Late in the afternoon as they approached the confluence
author:world source：Xinkou opening and closing network browse: 【大middle小】 release time:2023-11-30 08:33:34 Comments:
Alm-Uncle gave the pastor his hand and answered him calmly and firmly, "You mean well by me I know, but as to that which you wish me to do, I say now what I shall continue to say, that I will not send the child to school nor come and live among you."
"Then God help you!" said the pastor, and he turned sadly away and left the hut and went down the mountain.
Alm-Uncle was out of humor. When Heidi said as usual that afternoon, "Can we go down to grandmother now?" he answered, "Not to-day." He did not speak again the whole of that day, and the following morning when Heidi again asked the same question, he replied, "We will see." But before the dinner bowls had been cleared away another visitor arrived, and this time it was Cousin Dete. She had a fine feathered hat on her head, and a long trailing skirt to her dress which swept the floor, and on the floor of a goatherd's hut there are all sorts of things that do not belong to a dress.
The grandfather looked her up and down without uttering a word. But Dete was prepared with an exceedingly amiable speech and began at once to praise the looks of the child. She was looking so well she should hardly have known her again, and it was evident that she had been happy and well-cared for with her grandfather; but she had never lost sight of the idea of taking the child back again, for she well understood that the little one must be much in his way, but she had not been able to do it at first. Day and night, however, she had thought over the means of placing the child somewhere, and that was why she had come to-day, for she had just heard of something that would be a lucky chance for Heidi beyond her most ambitious hopes. Some immensely wealthy relatives of the people she was serving, who had the most splendid house almost in Frankfurt, had an only daughter, young and an invalid, who was always obliged to go about in a wheeled chair; she was therefore very much alone and had no one to share her lessons, and so the little girl felt dull. Her father had spoken to Dete's mistress about finding a companion for her, and her mistress was anxious to help in the matter, as she felt so sympathetic about it. The lady-housekeeper had described the sort of child they wanted, simple-minded and unspoilt, and not like most of the children that one saw now-a-days. Dete had thought at once of Heidi and had gone off without delay to see the lady-housekeeper, and after Dete had given her a description of Heidi, she had immediately agreed to take her. And no one could tell what good fortune there might not be in store for Heidi, for if she was once with these people and they took a fancy to her, and anything happened to their own daughter--one could never tell, the child was so weakly--and they did not feel they could live without a child, why then the most unheard of luck--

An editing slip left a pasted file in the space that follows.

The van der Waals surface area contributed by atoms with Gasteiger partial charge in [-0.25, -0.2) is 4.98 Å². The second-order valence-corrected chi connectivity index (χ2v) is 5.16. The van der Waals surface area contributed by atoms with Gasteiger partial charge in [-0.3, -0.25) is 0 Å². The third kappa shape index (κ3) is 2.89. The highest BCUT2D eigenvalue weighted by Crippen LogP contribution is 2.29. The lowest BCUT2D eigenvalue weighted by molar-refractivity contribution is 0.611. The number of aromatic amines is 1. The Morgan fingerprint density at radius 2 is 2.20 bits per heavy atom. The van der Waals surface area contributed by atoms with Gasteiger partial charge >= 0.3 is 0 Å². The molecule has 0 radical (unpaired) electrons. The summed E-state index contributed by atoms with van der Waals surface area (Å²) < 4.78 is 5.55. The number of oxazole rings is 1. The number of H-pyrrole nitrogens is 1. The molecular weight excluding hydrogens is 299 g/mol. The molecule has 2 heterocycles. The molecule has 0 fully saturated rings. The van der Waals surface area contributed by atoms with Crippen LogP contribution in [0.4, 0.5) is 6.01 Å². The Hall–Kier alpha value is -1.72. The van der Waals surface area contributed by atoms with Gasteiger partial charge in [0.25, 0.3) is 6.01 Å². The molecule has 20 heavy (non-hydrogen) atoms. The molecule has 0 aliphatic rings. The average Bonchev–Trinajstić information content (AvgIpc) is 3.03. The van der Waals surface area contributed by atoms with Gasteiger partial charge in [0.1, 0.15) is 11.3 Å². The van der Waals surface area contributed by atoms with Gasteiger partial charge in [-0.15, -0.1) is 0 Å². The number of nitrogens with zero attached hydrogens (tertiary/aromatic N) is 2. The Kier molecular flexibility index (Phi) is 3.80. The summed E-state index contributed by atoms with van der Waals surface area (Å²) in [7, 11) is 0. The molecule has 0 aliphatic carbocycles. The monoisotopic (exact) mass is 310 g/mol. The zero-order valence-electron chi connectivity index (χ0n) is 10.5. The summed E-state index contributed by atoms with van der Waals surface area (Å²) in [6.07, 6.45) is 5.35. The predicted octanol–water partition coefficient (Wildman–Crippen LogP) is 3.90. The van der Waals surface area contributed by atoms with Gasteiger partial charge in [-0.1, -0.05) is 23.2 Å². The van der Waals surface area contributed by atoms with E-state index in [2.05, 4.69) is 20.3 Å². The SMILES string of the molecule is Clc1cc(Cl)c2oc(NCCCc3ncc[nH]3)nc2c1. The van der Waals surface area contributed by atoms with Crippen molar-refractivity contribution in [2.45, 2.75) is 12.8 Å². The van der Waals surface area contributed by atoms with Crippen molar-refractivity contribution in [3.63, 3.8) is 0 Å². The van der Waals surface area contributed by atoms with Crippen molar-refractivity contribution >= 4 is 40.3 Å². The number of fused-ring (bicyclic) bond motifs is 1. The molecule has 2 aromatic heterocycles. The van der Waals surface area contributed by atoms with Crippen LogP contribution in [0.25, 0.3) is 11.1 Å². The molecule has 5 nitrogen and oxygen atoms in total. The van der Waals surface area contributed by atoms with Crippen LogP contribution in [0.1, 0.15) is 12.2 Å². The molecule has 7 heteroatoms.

"Have you nearly finished what you had to say? broke in Alm-Uncle, who had allowed her to talk on uninterruptedly so far.
"Ugh!" exclaimed Dete, throwing up her head in disgust, "one would think I had been talking to you about the most ordinary matter; why there is not one person in all Prattigau who would not thank God if I were to bring them such a piece of news as I am bringing you."
"You may take your news to anybody you like, I will have nothing to do with it."
But now Dete leaped up from her seat like a rocket and cried, "If that is all you have to say about it, why then I will give you a bit of my mind. The child is now eight years old and knows nothing, and you will not let her learn. You will not send her to church or school, as I was told down in Dorfli, and she is my own sister's child. I am responsible for what happens to her, and when there is such a good opening for a child, as this which offers for Heidi, only a person who cares for nobody and never wishes good to any one would think of not jumping at it. But I am not going to give in, and that I tell you; I have everybody in Dorfli on my side; there is not one person there who will not take my part against you; and I advise you to think well before bringing it into court, if that is your intention; there are certain things which might be brought up against you which you would not care to hear, for when one has to do with law-courts there is a great deal raked up that had been forgotten."